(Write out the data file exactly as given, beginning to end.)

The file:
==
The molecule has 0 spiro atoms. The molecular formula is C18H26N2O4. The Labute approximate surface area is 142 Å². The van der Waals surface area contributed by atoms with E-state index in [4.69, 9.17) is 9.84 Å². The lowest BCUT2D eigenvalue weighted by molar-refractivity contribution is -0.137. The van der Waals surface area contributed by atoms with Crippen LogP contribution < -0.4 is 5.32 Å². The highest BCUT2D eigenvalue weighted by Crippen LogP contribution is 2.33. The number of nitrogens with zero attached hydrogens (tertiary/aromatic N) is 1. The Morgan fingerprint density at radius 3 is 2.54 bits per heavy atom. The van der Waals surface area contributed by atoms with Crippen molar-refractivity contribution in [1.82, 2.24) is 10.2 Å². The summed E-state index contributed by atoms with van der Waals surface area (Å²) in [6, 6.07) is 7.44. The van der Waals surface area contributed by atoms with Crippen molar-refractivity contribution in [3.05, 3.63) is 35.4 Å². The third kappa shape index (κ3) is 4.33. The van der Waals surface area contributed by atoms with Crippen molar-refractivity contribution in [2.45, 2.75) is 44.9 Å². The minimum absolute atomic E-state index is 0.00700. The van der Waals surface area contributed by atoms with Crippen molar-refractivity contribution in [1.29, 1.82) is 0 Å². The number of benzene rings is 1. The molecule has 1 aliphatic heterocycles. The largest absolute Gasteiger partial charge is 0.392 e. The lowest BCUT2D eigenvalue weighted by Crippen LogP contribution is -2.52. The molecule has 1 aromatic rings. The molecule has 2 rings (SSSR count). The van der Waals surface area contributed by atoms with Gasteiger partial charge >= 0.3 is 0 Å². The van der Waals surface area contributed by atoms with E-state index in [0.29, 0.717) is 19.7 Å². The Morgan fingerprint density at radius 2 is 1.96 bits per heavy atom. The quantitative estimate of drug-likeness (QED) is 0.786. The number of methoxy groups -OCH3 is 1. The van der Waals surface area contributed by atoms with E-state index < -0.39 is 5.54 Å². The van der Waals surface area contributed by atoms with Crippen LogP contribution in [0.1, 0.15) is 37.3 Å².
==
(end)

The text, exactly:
The molecule has 0 spiro atoms. The molecular formula is C18H26N2O4. The Labute approximate surface area is 142 Å². The van der Waals surface area contributed by atoms with E-state index in [4.69, 9.17) is 9.84 Å². The lowest BCUT2D eigenvalue weighted by molar-refractivity contribution is -0.137. The van der Waals surface area contributed by atoms with Crippen LogP contribution < -0.4 is 5.32 Å². The highest BCUT2D eigenvalue weighted by Crippen LogP contribution is 2.33. The number of nitrogens with zero attached hydrogens (tertiary/aromatic N) is 1. The Morgan fingerprint density at radius 3 is 2.54 bits per heavy atom. The van der Waals surface area contributed by atoms with Crippen molar-refractivity contribution in [1.82, 2.24) is 10.2 Å². The summed E-state index contributed by atoms with van der Waals surface area (Å²) in [6, 6.07) is 7.44. The van der Waals surface area contributed by atoms with Crippen molar-refractivity contribution in [3.05, 3.63) is 35.4 Å². The third kappa shape index (κ3) is 4.33. The van der Waals surface area contributed by atoms with Crippen molar-refractivity contribution in [2.45, 2.75) is 44.9 Å². The minimum absolute atomic E-state index is 0.00700. The van der Waals surface area contributed by atoms with Crippen molar-refractivity contribution in [1.29, 1.82) is 0 Å². The number of benzene rings is 1. The molecule has 1 aliphatic heterocycles. The largest absolute Gasteiger partial charge is 0.392 e. The lowest BCUT2D eigenvalue weighted by Crippen LogP contribution is -2.52. The molecule has 1 aromatic rings. The molecule has 2 rings (SSSR count). The van der Waals surface area contributed by atoms with Gasteiger partial charge >= 0.3 is 0 Å². The van der Waals surface area contributed by atoms with E-state index in [0.29, 0.717) is 19.7 Å². The Morgan fingerprint density at radius 2 is 1.96 bits per heavy atom. The quantitative estimate of drug-likeness (QED) is 0.786. The number of methoxy groups -OCH3 is 1. The van der Waals surface area contributed by atoms with E-state index < -0.39 is 5.54 Å². The van der Waals surface area contributed by atoms with Crippen LogP contribution in [0.1, 0.15) is 37.3 Å².